2380 moving bindings to give faster programs (ICFP'96)</ulink>.
2381 Full laziness increases sharing, which can lead to increased memory
2382 residency.
2383 </para>
2384
2385 <para>NOTE: GHC doesn't implement complete full-laziness.
2386 When optimisation in on, and <option>-fno-full-laziness</option>
2387 is not given, some transformations that increase sharing are
2388 performed, such as extracting repeated computations from a loop.
2389 These are the same transformations that a fully lazy
2390 implementation would do, the difference is that GHC doesn't
2391 consistently apply full-laziness, so don't rely on it.
2392 </para>
2393 </listitem>
2394 </varlistentry>
2395
2396 <varlistentry>
2397 <term>
2398 <option>-ffun-to-thunk</option>
2399 <indexterm><primary><option>-ffun-to-thunk</option></primary></indexterm>
2400 </term>
2401 <listitem>
2402 <para>Worker-wrapper removes unused arguments, but usually we do
2403 not remove them all, lest it turn a function closure into a thunk,
2404 thereby perhaps creating a space leak and/or disrupting inlining.
2405 This flag allows worker/wrapper to remove <emphasis>all</emphasis>
2406 value lambdas. Off by default.
2407 </para>
2408 </listitem>
2409 </varlistentry>
2410
2411 <varlistentry>
2412 <term>
2413 <option>-fignore-asserts</option>
2414 <indexterm><primary><option>-fignore-asserts</option></primary></indexterm>
2415 </term>
2416 <listitem>
2417 <para><emphasis>On by default.</emphasis>.
2418 Causes GHC to ignore uses of the function
2419 <literal>Exception.assert</literal> in source code (in
2420 other words, rewriting <literal>Exception.assert p
2421 e</literal> to <literal>e</literal> (see <xref
2422 linkend="assertions"/>).
2423 </para>
2424 </listitem>
2425 </varlistentry>
2426
2427 <varlistentry>
2428 <term>
2429 <option>-fignore-interface-pragmas</option>
2430 <indexterm><primary><option>-fignore-interface-pragmas</option></primary></indexterm>
2431 </term>
2432 <listitem>
2433 <para>Tells GHC to ignore all inessential information when reading interface files.
2434 That is, even if <filename>M.hi</filename> contains unfolding or strictness information
2435 for a function, GHC will ignore that information.</para>
2436 </listitem>
2437 </varlistentry>
2438
2439 <varlistentry>
2440 <term>
2441 <option>-flate-dmd-anal</option>
2442 <indexterm><primary><option>-flate-dmd-anal</option></primary></indexterm>
2443 </term>
2444 <listitem>
2445 <para>Run demand analysis
2446 again, at the end of the simplification pipeline. We found some opportunities
2447 for discovering strictness that were not visible earlier; and optimisations like
2448 <literal>-fspec-constr</literal> can create functions with unused arguments which
2449 are eliminated by late demand analysis. Improvements are modest, but so is the
2450 cost. See notes on the <ulink url="http://ghc.haskell.org/trac/ghc/wiki/LateDmd">Trac wiki page</ulink>.
2451 </para>
2452 </listitem>
2453 </varlistentry>
2454
2455 <varlistentry>
2456 <term>
2457 <option>-fliberate-case</option>
2458 <indexterm><primary><option>-fliberate-case</option></primary></indexterm>
2459 </term>
2460 <listitem>
2461 <para><emphasis>Off by default, but enabled by -O2.</emphasis>
2462 Turn on the liberate-case transformation. This unrolls recursive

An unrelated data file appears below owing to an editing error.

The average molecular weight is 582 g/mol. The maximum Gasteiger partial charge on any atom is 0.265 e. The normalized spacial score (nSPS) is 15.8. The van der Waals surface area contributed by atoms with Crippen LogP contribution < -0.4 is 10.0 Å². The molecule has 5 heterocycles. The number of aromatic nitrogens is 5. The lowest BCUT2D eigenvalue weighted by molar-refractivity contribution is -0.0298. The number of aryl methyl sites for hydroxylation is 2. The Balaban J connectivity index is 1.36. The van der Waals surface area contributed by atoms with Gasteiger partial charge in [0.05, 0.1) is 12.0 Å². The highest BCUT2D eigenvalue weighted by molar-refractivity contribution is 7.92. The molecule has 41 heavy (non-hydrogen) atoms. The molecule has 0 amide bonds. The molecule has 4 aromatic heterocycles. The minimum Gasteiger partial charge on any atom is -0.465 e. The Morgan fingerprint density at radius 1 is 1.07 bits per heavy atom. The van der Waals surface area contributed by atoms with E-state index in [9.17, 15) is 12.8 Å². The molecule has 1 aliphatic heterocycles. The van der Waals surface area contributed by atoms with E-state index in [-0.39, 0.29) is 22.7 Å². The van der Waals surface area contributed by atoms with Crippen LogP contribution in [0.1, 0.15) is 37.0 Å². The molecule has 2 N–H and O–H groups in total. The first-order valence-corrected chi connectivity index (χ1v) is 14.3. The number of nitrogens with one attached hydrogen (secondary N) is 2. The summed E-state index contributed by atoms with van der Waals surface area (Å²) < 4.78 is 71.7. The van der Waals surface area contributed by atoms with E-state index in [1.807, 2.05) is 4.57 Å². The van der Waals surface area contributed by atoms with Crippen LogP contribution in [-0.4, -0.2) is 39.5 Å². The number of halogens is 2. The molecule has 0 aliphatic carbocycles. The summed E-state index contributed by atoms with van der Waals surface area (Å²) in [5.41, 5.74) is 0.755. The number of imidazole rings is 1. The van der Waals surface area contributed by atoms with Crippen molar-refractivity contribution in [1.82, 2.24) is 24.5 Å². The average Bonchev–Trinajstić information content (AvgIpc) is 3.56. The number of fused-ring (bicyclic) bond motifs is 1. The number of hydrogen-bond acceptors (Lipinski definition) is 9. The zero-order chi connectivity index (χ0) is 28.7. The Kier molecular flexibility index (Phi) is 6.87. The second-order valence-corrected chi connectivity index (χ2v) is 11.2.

2463 function once in its own RHS, to avoid repeated case analysis of
2464 free variables. It's a bit like the call-pattern specialiser
2465 (<option>-fspec-constr</option>) but for free variables rather than
2466 arguments.
2467 </para>
2468 </listitem>
2469 </varlistentry>
2470
2471 <varlistentry>
2472 <term>
2473 <option>-fliberate-case-threshold=<replaceable>n</replaceable></option>
2474 <indexterm><primary><option>-fliberate-case-threshold</option></primary></indexterm>
2475 </term>
2476 <listitem>
2477 <para>Set the size threshold for the liberate-case transformation. Default: 2000
2478 </para>
2479 </listitem>
2480 </varlistentry>
2481
2482 <varlistentry>
2483 <term>
2484 <option>-floopification</option>
2485 <indexterm><primary><option>-floopification</option></primary></indexterm>
2486 </term>
2487 <listitem>
2488 <para><emphasis>On by default.</emphasis>
2489 </para>
2490 <para>When this optimisation is enabled the code generator will turn
2491 all self-recursive saturated tail calls into local jumps rather
2492 than function calls.
2493 </para>
2494 </listitem>
2495 </varlistentry>
2496
2497 <varlistentry>
2498 <term>
2499 <option>-fmax-inline-alloc-size=<replaceable>n</replaceable></option>
2500 <indexterm><primary><option>-fmax-inline-alloc-size</option></primary></indexterm>
2501 </term>
2502 <listitem>
2503 <para>Set the maximum size of inline array allocations to n bytes
2504 (default: 128). GHC will allocate non-pinned arrays of statically
2505 known size in the current nursery block if they're no bigger
2506 than n bytes, ignoring GC overheap. This value should be quite
2507 a bit smaller than the block size (typically: 4096).
2508 </para>
2509 </listitem>
2510 </varlistentry>
2511
2512 <varlistentry>
2513 <term>
2514 <option>-fmax-inline-memcpy-insn=<replaceable>n</replaceable></option>
2515 <indexterm><primary><option>-fmax-inline-memcpy-insn</option></primary></indexterm>
2516 </term>
2517 <listitem>
2518 <para>Inline memcpy calls if they would generate no more than n pseudo instructions (default: 32).
2519 </para>
2520 </listitem>
2521 </varlistentry>
2522
2523 <varlistentry>
2524 <term>
2525 <option>-fmax-inline-memset-insns=<replaceable>n</replaceable></option>
2526 <indexterm><primary><option>-fmax-inline-memset-insns</option></primary></indexterm>
2527 </term>
2528 <listitem>
2529 <para>Inline memset calls if they would generate no more than n pseudo instructions (default: 32).
2530 </para>
2531 </listitem>
2532 </varlistentry>
2533
2534 <varlistentry>
2535 <term>